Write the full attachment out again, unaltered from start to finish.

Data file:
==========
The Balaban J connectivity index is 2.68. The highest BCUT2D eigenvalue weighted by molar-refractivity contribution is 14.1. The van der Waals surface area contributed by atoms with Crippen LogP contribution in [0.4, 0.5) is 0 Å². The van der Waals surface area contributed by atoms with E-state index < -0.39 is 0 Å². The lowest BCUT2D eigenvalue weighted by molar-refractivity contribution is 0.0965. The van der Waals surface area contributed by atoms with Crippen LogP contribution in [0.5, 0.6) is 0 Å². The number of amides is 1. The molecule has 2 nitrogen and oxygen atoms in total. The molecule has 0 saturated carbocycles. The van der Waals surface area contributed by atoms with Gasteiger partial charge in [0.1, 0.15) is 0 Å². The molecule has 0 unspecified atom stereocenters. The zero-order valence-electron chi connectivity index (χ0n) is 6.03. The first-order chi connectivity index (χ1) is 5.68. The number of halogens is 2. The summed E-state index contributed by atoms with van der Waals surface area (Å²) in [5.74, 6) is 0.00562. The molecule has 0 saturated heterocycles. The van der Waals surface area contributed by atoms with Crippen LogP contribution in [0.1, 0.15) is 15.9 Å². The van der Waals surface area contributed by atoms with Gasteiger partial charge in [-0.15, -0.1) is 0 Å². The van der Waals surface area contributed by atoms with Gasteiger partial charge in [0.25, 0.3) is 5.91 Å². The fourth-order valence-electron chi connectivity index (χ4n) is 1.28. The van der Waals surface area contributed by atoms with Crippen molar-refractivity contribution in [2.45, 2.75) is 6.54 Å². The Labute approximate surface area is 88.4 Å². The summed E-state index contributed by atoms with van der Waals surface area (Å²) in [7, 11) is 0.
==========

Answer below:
The Balaban J connectivity index is 2.68. The highest BCUT2D eigenvalue weighted by molar-refractivity contribution is 14.1. The van der Waals surface area contributed by atoms with Crippen LogP contribution in [0.4, 0.5) is 0 Å². The van der Waals surface area contributed by atoms with E-state index < -0.39 is 0 Å². The lowest BCUT2D eigenvalue weighted by molar-refractivity contribution is 0.0965. The van der Waals surface area contributed by atoms with Crippen LogP contribution in [0.5, 0.6) is 0 Å². The number of amides is 1. The molecule has 2 nitrogen and oxygen atoms in total. The molecule has 0 saturated carbocycles. The van der Waals surface area contributed by atoms with Gasteiger partial charge in [0.1, 0.15) is 0 Å². The molecule has 0 unspecified atom stereocenters. The zero-order valence-electron chi connectivity index (χ0n) is 6.03. The first-order chi connectivity index (χ1) is 5.68. The number of halogens is 2. The summed E-state index contributed by atoms with van der Waals surface area (Å²) in [5.74, 6) is 0.00562. The molecule has 0 saturated heterocycles. The van der Waals surface area contributed by atoms with Crippen LogP contribution in [0.1, 0.15) is 15.9 Å². The van der Waals surface area contributed by atoms with Gasteiger partial charge in [-0.15, -0.1) is 0 Å². The van der Waals surface area contributed by atoms with Gasteiger partial charge in [0.25, 0.3) is 5.91 Å². The fourth-order valence-electron chi connectivity index (χ4n) is 1.28. The van der Waals surface area contributed by atoms with Crippen molar-refractivity contribution in [2.45, 2.75) is 6.54 Å². The Labute approximate surface area is 88.4 Å². The summed E-state index contributed by atoms with van der Waals surface area (Å²) in [7, 11) is 0.